Ukrainians see winter of unease despite IMF loan
The global crisis finally reached Ukraine
From Lada taxi drivers to antique dealers, steelworkers to pastry sellers -- Ukrainians are suffering from the global financial crisis and few expect a multi-billion dollar IMF loan to do much to ease the pain, Reuters reported.
The International Monetary Fund approved a $16.5 billion loan late on Wednesday, releasing $4.5 billion immediately to help boost the shaky banking sector and stabilise the currency.
Driving a clapped out 1987 black Lada taxi, Valentyn has seen the capital of the ex-Soviet state boom in recent years, boosted by almost unrestrained lending to businesses and, more recently, ordinary consumers.
Businessmen, or their well-heeled wives, drive gas-guzzling SUVs in central Kiev, eat in pricy restaurants and frequent shops selling Armani clothes, Mont Blanc pens and Rolex watches.
But in the past two months, after U.S. financial giants collapsed, Iceland was brought to its knees and European governments partly nationalised their banks, the global crisis finally reached Ukraine.
"Oh, the crisis," Valentyn laments, as the car rattles under his heavy frame. "People are working, but for sustenance only. I can feed my family every morning, yes, but to renovate the flat, no. Everything is too expensive."
Antiques dealer Leonid Komski, sitting next to a $30,000 icon in his back office, said he was trying to stay calm. "We are doing what everyone else is doing, we are cutting our costs as much as we can," he added.
Others are finding it harder not to panic.
"Am I worried? I`ll tell it straight -- I was made redundant by my company a week and a half ago. I have been going about Kiev trying to find work," said Oleksander, a visibly shaken middle-aged man who had driven a truck for a furniture company.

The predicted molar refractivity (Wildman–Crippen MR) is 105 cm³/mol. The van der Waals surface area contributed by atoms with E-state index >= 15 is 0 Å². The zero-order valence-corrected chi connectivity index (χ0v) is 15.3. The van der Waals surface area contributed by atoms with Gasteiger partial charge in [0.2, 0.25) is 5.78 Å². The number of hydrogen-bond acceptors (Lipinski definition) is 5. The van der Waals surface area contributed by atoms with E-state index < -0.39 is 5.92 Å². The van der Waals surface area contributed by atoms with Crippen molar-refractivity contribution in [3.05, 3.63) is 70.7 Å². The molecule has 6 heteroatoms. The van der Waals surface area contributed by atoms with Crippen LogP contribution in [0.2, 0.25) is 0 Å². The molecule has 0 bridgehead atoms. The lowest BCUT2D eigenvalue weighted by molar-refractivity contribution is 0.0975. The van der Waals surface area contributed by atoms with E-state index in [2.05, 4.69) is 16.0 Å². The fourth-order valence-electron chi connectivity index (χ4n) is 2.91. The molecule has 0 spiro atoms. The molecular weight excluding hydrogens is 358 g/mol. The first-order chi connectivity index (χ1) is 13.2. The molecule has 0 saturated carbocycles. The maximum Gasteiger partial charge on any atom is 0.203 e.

Standing at a bus stop with his wife after a day of scouring the city for a job, Oleksander said he was not sure how he would keep up the payments on his apartment.
A lack of jobs and inflation of 25 percent also worry student Liza Kontsur, who said she was unlikely to find work in her home town of Zaporizhya, where the world`s top aluminium producer RUSAL suspended production due to high energy costs.
Ukraine`s economy completely ignored almost constant political turmoil since the 2004 "Orange Revolution" that brought the current pro-Western political elite to power.
Driven by prices for steel -- a key export -- and domestic demand, it grew on average 7 percent in the past eight years.
Steep price rises for Russian gas turned the current account into deficit in 2005 and it is widening at an alarming pace. This was sustainable as foreign investment flowed in, allowing the central bank to keep the currency pegged to the dollar at a stable rate without much effort.
With a global economic downturn, investment will drop off and steel prices have already started to fall, affecting workers in the east of the country and threatening to push the current account gap even wider as exports decline.
The hryvnia hit a record low of 7.2 per dollar last month despite the central bank spending 15 percent of reserves to prop it. With more than half of lending in foreign currencies - rates were cheaper - Ukrainians now pay far more to service debt.
Vena Beleva, director of European-style "Repriza" coffee shops, is trying to restructure her debt with the banks.
The chain is popular amongst middle-class spenders for croissant and Italian coffee breakfasts, elaborate cakes and business lunches. Last year, it opened new shops and made a net profit of 1.2 million hryvnias ($200 million).
Beleva expects a loss for this year and says she may have to make as many as one in five of her 340-strong staff redundant.
"I hope banks will understand that if you slaughter the cow it will no longer give you milk," she said.